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Laparoscopic upper vaginectomy for post-hysterectomy high risk vaginal intraepithelial neoplasia and superficially invasive vaginal carcinoma



The aim of this study is to describe the feasibility and efficacy of the laparoscopic upper vaginectomy (LUV) in vaginal intraepithelial neoplasia(VAIN) and superficially invasive vaginal carcinoma.


We studied patients with vaginal intraepithelial neoplasia (VAIN) 2, VAIN 3, and superficially invasive vaginal carcinoma after hysterectomy who have been under laparoscopic upper vaginectomy between March 2010 and March 2012.


Four patients underwent LUV after hysterectomy for high risk VAIN and early vaginal cancer. The mean age was 50.8 (range 40–56) years; the mean operation time was 162.5 (range 145–205) minutes; and the mean estimated blood loss was 55 (range 20–100) ml. All the patients restituted bladder function after the removal of the foley catheter. Mean hospital stay was 2 days. Two patients had postoperative complications. One patient with warfarin administration had vaginal stump bleeding and another developed vesico-vaginal fistula. Three of the patients had no residual lesion, but 1 patient had VAIN 1 in the resection margin. Colposcopy was followed on all patients and cytology proved no recurrence.


LUV after hysterectomy is a feasible procedure and attentively applicable to high risk VAIN or superficially invasive vaginal carcinoma.


Vaginal intraepithelial neoplasia (VAIN) and vaginal carcinoma are rare clinical entities. Human papillomavirus infection, immunosuppression, radiation therapy, and smoking are reported to be the risk factors [1]. Upper vaginectomy is a technique applicable to the patients with cervical cancer after simple hysterectomy, vaginal recurrence of endometrial cancer, vaginal intraepithelial neoplasia, and superficially invasive vaginal carcinoma. The operation method has mostly been attempted via the vagina [24]. A few studies have reported using the laparoscopic approach, including robotically assisted laparoscopic vaginectomy [2, 5, 6]. However, to the best of our knowledge, there has been no study reporting laparoscopic vaginectomy in VAIN and superficially invasive vaginal carcinoma following hysterectomy. The aim of this study was to describe the feasibility and efficacy of laparoscopic vaginectomy in VAIN.


The charts of the patients with VAIN 2, VAIN 3, and superficial vaginal carcinoma after hysterectomy, who have undergone laparoscopic vaginectomy between March 2010 and March 2012 were reviewed retrospectively. The patient details are described in Table 1.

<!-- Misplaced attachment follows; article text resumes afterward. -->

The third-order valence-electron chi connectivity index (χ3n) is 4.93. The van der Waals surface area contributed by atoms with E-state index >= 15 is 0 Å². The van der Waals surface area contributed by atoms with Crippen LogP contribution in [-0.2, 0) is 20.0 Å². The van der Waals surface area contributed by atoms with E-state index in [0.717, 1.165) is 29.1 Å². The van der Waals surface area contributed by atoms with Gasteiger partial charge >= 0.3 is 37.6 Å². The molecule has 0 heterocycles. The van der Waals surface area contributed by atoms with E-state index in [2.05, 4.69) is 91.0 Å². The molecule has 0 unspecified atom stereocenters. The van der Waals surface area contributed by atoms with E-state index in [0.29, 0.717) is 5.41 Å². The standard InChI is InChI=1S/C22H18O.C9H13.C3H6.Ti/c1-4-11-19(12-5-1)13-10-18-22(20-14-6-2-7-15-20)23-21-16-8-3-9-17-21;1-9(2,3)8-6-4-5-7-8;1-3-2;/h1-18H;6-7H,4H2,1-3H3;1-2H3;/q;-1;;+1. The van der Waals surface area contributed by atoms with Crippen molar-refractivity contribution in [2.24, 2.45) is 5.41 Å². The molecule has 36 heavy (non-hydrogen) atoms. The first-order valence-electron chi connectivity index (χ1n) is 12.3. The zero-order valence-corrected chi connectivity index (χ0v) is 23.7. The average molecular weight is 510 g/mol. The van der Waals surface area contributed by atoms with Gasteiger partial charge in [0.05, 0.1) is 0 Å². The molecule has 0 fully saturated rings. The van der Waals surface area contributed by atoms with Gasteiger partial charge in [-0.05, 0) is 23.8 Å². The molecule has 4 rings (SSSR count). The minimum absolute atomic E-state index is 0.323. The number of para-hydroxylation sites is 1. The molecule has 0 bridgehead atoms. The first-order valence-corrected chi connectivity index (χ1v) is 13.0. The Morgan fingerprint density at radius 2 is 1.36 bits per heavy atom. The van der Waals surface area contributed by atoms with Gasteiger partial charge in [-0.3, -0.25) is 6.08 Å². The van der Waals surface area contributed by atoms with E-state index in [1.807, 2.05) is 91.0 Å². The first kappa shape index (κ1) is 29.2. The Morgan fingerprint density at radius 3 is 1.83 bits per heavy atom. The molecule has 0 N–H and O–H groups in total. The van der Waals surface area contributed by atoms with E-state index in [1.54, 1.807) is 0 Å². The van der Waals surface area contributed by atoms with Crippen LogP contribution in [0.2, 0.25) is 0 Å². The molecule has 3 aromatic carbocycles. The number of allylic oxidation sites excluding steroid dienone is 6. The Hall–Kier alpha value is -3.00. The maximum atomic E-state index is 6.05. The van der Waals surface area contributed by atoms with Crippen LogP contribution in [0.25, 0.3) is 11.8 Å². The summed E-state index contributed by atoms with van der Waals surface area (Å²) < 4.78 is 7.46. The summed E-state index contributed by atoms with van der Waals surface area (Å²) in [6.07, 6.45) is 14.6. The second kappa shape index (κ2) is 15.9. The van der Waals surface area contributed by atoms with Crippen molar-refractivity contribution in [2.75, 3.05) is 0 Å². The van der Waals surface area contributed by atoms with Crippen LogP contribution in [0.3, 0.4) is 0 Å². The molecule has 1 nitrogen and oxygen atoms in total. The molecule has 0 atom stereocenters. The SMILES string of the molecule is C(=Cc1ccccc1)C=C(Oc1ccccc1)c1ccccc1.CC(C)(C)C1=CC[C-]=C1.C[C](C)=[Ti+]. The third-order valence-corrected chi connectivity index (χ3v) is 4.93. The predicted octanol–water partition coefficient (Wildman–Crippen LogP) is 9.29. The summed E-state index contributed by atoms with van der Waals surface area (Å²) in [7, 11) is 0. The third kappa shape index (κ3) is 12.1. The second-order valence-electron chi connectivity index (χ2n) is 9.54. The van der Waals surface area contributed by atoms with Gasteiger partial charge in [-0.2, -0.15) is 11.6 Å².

Table 1 Characteristics of the patients

Colposcopy (Carl Zeiss, Inc., Berlin, Germany) was checked on all the patients to determine the resection area preoperatively. The lesions were confined to the upper one third of the vagina (Figure 1A). Under general anesthesia, the patients were placed in the Trendelenberg position and a Foley catheter was inserted. Iodine was applied on the vagina to confirm the lesion. Then, either a three-ports or single-port laparoscopic technique was performed. For the three-ports technique, one 12-mm trocar in the intraumbilicus and two 5-mm trocars in the lateral abdominal walls were used. For the single port technique, Octoport™ (Dalim surginet, Seoul, Korea) was applied. The abdomen was explored and adhesiolysis was done to secure an operation field. A rolled gauze grasped by a sponge forcep was inserted in the vagina and held with gentle upward pressure to keep adequate tension between the vagina and attendant connective tissues. After opening of visceral peritoneum over the apex of stump, the vesicovaginal and rectovaginal spaces were dissected through the scar tissue and the bladder pillar was isolated (Figure 1B and C). After the successful separation of the vaginal apex from the bladder serosa, a circumferential vaginal incision was performed and the specimen was removed (Figure 1D). The vaginal cuff was closed with a running suture using an absorbable suture (Figure 1E). The bladder was filled with normal saline to secure the dissected weak point. Supplementary pelvic lymphadenectomy was performed in the patient with vaginal cancer (patient 4). The patients were admitted until the general condition was recovered. Then, they were scheduled to visit the gynecologist’s office at 2 weeks after surgery to confirm the final diagnosis and plan further management.

Figure 1
figure 1

Surgical procedures in laparoscopic upper vaginectomy. (A) The planned cutting margin was identified after iodine application via a speculum examination. (B) Excision of the stump peritoneum. (C) The vaginal stump at the site of dissection of the vesicovaginal and rectovaginal spaces through the scar tissue and the isolation of the bladder pillar. (D) The resection of the upper vagina. (E) The vaginal cutting edge is restored. (F) The dissected upper vaginal specimen.


The mean age was 50.8 (range 40 to 56) years. Three patients were diagnosed with high-grade VAIN (stage 2 to 3) and one with early vaginal cancer. Indications for previous hysterectomy were myoma uteri, carcinoma in situ, and cervical malignancy (two patients, one patient, and one patient, respectively) (Table 1). Single port laparoscopy was performed on one patient and multi-port laparoscopy was performed on the rest. The mean operation time was 162.5 (range 145 to 205) minutes and the mean estimated blood loss was 55 (range 20 to 100) ml. One patient had the Foley catheter removed on the operation day, two on the postoperative day 1, and one on postoperative day 5. All the patients restituted bladder function after the removal of the Foley catheter. They were discharged from hospital before postoperative day 3. Patient 1 had a final diagnosis of VAIN 3 and the histology confirmed VAIN 1 in the resection margin. Patient 4 had preoperative diagnosis of squamous cell carcinoma from the vaginal cytology, but the final pathological diagnosis from the vaginal stump was chronic inflammation (Table 2).